Do You Condone Same-Sex Marriage by Photographing the Wedding?

This past Sunday I shared what I believe to be my most important message (you can stream the audio of that message here, as well as download the audio and notes), two years into my pastoral role. The subject was how Christians should respond to a culture increasingly accepting of same-sex partnerships and sexuality.

Someone asked me how long I took to prepare the message, and I responded by saying 8 years. This is a subject, with various nuances, that my generation has dealt with first-hand over the past decade. I continue to seek God’s guidance on not only what truth from His Word is, but also how to take that truth into the public square.

wedding archwayAfter establishing some big picture ideas of how Jesus dealt with those outside the religious community, I posed a question many have wrestled with due to a well-known lawsuit in New Mexico:

If you are a Christian photographer should you take pictures at a same-sex wedding ceremony?

(I also addressed this subject more briefly on this post)

My response was simply that religious liberty should allow you to act on your beliefs, so I disagree with this particular photographer getting fined for her actions in New Mexico, but I believe the Christian thing is to take the pictures.

Why? In this case the photographer decided her beliefs allowed her to build a wall between herself and this gay couple. With Acts 15:19 as a foundational verse, Christians should do everything possible to maintain relationship with those who are outside of the Christian faith, without causing themselves or others to sin. Don’t be the reason someone is kept far from Jesus.

My response to this specific question has received a few comments of disagreement and concern from people within my church body. I’ve engaged those conversations but I thought I would extend those concerns here, so as to help all of us weigh these issues together.

The concern from many who believe a photographer should NOT take the pictures is two-fold:

  • By taking the pictures, or extended from that, attending the wedding, taking part in the ceremony in some way, etc, you would be violating your conscience.
  • By taking the pictures, attending the wedding, etc, you would be condoning the sinful act of homosexuality, and condoning gay marriage, which is outside of God’s design.


First let’s look at this issue of violating conscience. Most often people pull from 1st Corinthians 8:9-10, where Paul is speaking about food sacrificed to idols. In response to this issue he says,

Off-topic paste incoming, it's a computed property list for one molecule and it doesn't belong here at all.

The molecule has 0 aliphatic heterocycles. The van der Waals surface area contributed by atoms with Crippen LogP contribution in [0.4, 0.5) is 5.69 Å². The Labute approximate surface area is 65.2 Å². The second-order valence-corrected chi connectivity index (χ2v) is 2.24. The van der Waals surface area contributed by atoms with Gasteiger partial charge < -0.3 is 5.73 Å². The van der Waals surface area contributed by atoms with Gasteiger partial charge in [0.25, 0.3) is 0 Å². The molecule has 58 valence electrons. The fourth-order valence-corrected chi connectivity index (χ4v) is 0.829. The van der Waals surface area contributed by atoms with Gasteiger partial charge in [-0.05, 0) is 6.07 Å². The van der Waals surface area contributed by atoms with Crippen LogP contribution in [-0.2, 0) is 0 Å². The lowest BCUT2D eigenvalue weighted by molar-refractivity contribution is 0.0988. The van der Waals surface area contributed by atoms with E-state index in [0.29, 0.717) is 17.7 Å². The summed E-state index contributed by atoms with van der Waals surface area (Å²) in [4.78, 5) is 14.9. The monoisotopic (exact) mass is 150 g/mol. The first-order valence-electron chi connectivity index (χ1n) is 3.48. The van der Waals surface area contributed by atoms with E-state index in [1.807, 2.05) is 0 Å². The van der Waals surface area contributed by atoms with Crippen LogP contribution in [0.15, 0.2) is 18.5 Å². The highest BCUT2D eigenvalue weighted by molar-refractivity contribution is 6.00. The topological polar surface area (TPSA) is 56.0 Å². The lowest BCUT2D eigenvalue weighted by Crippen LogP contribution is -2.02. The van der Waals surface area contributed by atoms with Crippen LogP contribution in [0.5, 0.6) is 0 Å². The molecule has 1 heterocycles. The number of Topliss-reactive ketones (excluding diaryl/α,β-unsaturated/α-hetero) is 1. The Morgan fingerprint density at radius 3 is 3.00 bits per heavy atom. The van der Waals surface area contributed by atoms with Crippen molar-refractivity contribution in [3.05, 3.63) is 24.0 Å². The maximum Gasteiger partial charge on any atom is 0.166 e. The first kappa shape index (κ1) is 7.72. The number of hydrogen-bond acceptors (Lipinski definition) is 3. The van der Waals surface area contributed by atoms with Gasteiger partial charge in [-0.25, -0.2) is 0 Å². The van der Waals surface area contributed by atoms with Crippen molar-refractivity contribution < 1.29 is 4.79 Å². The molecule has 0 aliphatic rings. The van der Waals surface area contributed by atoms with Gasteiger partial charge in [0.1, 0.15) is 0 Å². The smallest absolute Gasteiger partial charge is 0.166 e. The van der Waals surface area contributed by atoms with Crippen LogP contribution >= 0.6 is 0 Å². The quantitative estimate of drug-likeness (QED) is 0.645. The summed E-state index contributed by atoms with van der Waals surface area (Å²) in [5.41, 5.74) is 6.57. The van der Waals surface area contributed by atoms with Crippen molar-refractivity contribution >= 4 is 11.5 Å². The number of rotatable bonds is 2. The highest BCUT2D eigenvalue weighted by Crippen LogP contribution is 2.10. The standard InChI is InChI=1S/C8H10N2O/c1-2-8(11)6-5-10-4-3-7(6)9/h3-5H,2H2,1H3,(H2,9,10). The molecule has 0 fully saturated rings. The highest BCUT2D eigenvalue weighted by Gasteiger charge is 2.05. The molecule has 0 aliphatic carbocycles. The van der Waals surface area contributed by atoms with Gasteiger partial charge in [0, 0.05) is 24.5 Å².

“Be careful, however, that the exercise of your rights does not become a stumbling block to the weak. For if someone with a weak conscience sees you, with all your knowledge, eating in an idol’s temple, won’t that person be emboldened to eat what is sacrificed to idols?”

It is a fair argument (conscience). After all many Christians would agree that a same-sex wedding ceremony isn’t even creating a marriage because God designed marriage in a specific way. Notice, however, that Paul is focused on the conscience of others, not your own conscience. Certainly Christians must use discernment, relying on God’s Spirit to help them understand whether their presence in a sinful ceremony is pushing others to also pursue sin.

On the flip side, the presence of Christians at a same-sex wedding ceremony communicates a love and care toward the individuals in the ceremony, whereas the absence of those same Christians says to the couple, “I can only befriend you until I get uncomfortable.” This is not what Paul had in mind in 1st Corinthians 8.

When it comes to conscience, the question we must pose is whether we want to have a posture of protection or love for neighbor?


Does a Christian condone same-sex marriage by attending such a ceremony, or by taking pictures at the ceremony?

I would turn that question around by asking, does a Christian condone alcoholism by going to a bar?

God is strong enough and powerful enough to judge and condemn sin on His own. He does not need us to go around making our own judgments toward those outside of the Christian faith.

I have conversations with people inside and outside of my church week after week, many who are choosing to continue walk in sinful choices. My time with them over coffee and conversation is not a stamped approval for their choices, it is an acknowledgment that part of my role as a Christian in this world is to continue reaching beyond myself.

Even the thought of whether this would be condoning puts the action in the negative, rather than seeing the potential good a pursued friendship can do. Paul said he desired to “become all things to all people so that by all possible means I might save some” (1 Cor. 9:22).

I think most Christians would agree that Jesus was a relationships over rules kind of guy during His earthly ministry. Let’s stop making this the hill we die on, when so many others are worth fighting over. This is an ant-hill among mountains in the Alps.

How would you engage the question of whether a Christian photographer should take part in a same-sex wedding ceremony?